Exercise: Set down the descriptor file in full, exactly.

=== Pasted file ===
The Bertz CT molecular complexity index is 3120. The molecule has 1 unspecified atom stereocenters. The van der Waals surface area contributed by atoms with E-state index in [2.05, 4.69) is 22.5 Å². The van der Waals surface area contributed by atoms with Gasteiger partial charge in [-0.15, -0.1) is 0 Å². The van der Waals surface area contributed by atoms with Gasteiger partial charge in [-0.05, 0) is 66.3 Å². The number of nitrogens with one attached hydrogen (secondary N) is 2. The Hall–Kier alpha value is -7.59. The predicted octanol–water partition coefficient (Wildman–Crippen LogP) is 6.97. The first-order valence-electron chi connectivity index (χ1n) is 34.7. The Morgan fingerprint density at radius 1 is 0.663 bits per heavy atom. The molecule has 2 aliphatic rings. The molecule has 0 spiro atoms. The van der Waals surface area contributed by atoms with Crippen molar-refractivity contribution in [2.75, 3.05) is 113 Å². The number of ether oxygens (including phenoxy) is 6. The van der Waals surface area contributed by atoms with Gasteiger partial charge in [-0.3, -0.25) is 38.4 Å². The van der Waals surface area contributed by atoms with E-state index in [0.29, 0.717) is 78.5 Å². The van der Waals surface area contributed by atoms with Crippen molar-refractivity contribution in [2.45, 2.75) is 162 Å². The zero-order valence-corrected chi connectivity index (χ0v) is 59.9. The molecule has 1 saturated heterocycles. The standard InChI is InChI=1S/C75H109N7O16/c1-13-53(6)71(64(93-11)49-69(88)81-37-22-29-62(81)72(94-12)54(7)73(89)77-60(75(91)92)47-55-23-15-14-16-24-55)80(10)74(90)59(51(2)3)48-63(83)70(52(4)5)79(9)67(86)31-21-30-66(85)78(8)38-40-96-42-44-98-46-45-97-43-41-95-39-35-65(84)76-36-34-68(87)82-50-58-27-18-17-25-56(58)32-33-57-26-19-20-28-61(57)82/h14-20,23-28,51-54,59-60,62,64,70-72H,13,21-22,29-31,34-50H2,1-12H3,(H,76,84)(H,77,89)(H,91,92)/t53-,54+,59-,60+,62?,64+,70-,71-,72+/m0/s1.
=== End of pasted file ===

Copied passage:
The Bertz CT molecular complexity index is 3120. The molecule has 1 unspecified atom stereocenters. The van der Waals surface area contributed by atoms with E-state index in [2.05, 4.69) is 22.5 Å². The van der Waals surface area contributed by atoms with Gasteiger partial charge in [-0.15, -0.1) is 0 Å². The van der Waals surface area contributed by atoms with Gasteiger partial charge in [-0.05, 0) is 66.3 Å². The number of nitrogens with one attached hydrogen (secondary N) is 2. The Hall–Kier alpha value is -7.59. The predicted octanol–water partition coefficient (Wildman–Crippen LogP) is 6.97. The first-order valence-electron chi connectivity index (χ1n) is 34.7. The Morgan fingerprint density at radius 1 is 0.663 bits per heavy atom. The molecule has 2 aliphatic rings. The molecule has 0 spiro atoms. The van der Waals surface area contributed by atoms with Crippen molar-refractivity contribution in [2.75, 3.05) is 113 Å². The number of ether oxygens (including phenoxy) is 6. The van der Waals surface area contributed by atoms with Gasteiger partial charge in [-0.3, -0.25) is 38.4 Å². The van der Waals surface area contributed by atoms with E-state index in [0.29, 0.717) is 78.5 Å². The van der Waals surface area contributed by atoms with Crippen molar-refractivity contribution in [2.45, 2.75) is 162 Å². The zero-order valence-corrected chi connectivity index (χ0v) is 59.9. The molecule has 1 saturated heterocycles. The standard InChI is InChI=1S/C75H109N7O16/c1-13-53(6)71(64(93-11)49-69(88)81-37-22-29-62(81)72(94-12)54(7)73(89)77-60(75(91)92)47-55-23-15-14-16-24-55)80(10)74(90)59(51(2)3)48-63(83)70(52(4)5)79(9)67(86)31-21-30-66(85)78(8)38-40-96-42-44-98-46-45-97-43-41-95-39-35-65(84)76-36-34-68(87)82-50-58-27-18-17-25-56(58)32-33-57-26-19-20-28-61(57)82/h14-20,23-28,51-54,59-60,62,64,70-72H,13,21-22,29-31,34-50H2,1-12H3,(H,76,84)(H,77,89)(H,91,92)/t53-,54+,59-,60+,62?,64+,70-,71-,72+/m0/s1.